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image of Journal of Crustacean Biology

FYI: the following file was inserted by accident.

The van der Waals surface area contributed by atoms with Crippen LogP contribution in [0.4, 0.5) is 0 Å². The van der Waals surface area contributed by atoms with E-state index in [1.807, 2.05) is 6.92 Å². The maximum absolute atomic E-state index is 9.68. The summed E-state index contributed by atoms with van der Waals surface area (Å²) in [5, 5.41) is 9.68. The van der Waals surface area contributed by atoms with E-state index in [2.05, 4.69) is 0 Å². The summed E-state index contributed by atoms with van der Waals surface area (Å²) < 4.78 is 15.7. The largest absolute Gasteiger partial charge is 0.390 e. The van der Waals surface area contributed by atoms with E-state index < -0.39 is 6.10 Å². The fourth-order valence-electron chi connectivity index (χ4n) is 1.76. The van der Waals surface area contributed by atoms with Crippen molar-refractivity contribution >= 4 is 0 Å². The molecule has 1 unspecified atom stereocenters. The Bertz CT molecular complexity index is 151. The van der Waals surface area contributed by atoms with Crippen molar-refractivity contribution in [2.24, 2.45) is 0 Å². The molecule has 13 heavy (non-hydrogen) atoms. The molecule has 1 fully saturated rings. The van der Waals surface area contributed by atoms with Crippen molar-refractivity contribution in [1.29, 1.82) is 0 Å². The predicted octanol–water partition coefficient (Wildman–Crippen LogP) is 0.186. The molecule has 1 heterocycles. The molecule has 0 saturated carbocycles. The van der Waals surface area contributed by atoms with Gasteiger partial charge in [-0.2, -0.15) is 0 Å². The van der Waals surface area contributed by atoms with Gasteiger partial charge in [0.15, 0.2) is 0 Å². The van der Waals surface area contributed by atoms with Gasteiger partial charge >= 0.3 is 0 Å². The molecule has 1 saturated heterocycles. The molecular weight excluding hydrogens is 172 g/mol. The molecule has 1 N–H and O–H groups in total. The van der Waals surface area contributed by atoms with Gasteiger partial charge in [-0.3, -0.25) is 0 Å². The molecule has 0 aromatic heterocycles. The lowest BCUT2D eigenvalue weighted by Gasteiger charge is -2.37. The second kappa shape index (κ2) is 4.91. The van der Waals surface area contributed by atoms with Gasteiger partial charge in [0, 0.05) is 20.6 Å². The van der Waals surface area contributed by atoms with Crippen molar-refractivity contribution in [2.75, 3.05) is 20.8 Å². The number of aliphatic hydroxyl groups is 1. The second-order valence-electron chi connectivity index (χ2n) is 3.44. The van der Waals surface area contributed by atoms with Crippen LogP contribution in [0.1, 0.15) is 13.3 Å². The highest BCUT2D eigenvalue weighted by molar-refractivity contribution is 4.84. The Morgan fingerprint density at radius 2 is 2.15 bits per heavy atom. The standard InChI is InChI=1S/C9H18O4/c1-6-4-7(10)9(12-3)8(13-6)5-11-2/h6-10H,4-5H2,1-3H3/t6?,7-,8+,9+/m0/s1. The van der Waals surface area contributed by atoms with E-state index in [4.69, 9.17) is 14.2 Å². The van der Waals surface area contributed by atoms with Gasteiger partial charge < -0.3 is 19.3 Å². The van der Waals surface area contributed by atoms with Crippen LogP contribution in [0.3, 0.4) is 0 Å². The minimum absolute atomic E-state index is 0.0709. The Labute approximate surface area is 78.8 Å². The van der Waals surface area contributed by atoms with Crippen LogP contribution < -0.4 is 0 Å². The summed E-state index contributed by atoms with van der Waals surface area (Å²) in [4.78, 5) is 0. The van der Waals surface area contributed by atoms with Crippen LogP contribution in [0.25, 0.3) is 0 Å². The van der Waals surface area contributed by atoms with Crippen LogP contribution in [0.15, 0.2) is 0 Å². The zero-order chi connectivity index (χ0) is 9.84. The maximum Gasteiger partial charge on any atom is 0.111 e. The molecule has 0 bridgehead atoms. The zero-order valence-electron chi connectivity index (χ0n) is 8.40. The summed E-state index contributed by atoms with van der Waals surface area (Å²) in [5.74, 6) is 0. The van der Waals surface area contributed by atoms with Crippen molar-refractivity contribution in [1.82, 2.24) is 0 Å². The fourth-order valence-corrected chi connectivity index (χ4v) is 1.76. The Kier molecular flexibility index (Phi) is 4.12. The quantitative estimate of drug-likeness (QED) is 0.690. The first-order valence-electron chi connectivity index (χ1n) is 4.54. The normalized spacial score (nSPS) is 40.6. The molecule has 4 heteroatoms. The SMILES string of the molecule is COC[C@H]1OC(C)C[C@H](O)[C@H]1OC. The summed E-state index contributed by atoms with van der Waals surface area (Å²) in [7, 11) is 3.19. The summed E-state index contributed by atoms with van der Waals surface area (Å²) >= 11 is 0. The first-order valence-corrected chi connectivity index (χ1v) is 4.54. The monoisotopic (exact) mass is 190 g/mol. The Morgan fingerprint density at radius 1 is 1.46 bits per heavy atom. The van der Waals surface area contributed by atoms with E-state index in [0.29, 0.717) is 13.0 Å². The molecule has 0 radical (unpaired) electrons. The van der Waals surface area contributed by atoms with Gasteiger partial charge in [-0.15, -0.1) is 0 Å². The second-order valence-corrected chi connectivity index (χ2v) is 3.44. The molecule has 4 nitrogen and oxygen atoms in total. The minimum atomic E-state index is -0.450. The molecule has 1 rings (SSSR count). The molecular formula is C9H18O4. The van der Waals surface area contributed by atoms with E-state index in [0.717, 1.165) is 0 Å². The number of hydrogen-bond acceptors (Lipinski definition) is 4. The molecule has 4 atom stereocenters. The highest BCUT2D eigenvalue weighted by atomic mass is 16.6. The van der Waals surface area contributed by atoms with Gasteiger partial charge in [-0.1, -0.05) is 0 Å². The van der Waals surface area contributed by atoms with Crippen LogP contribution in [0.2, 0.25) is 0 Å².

ABSTRACT Tube-dwelling has been recognized as a life-style for two closely related meiobenthic harpacticoid species. Ecologists and systematic biologists may wish to know if other meiobenthic copepods build tubes, but behavioral observation of living specimens is not always possible. We report here on the results of scanning electron microscopy comparing cuticular pore patterns of known tube-builders with nontube-builders (pores are necessary to release sediment-building substances). Stenhelia (Delavalia) palustris and Pseudostenhelia wellsi are tubedwellers. They share paired, bilateral pore locations on the first urosomal segment, anal segment, and on each caudal ramus, with the largest pore (2-4 µm in diameter) on the anal segment. S. (D.) palustris is larger than P. wellsi and exhibits additional pores on swimming legs and urosome, and consistently larger pores in shared positions. S. (D.) bifidia does not build tubes, and has a markedly reduced pore complement, only a small, paired pore (<1 µm) on the anal segment. Two other species with unknown tube-building capabilities were examined. S. (D.) reflexa is similar to the nontube-builder, with only a single small pore (< 1 µm) on each caudal ramus, suggesting that it is unable to build tubes. S. (Stenhelia) asetosa has pores on urosomal segments 1, 2, 3, the anal segment, caudal rami, and swimming legs. Its pore pattern and sizes of pores are similar to the known tube-builders, and we speculate that S. (S.) asetosa is also a tube-dweller. Pores on urosomal segment 1, the anal segment, and the caudal rami, with the anal segment pore at least 2 µm in diameter, may prove to be good indicators of tube-building capability within Stenhelia and Pseudostenhelia.


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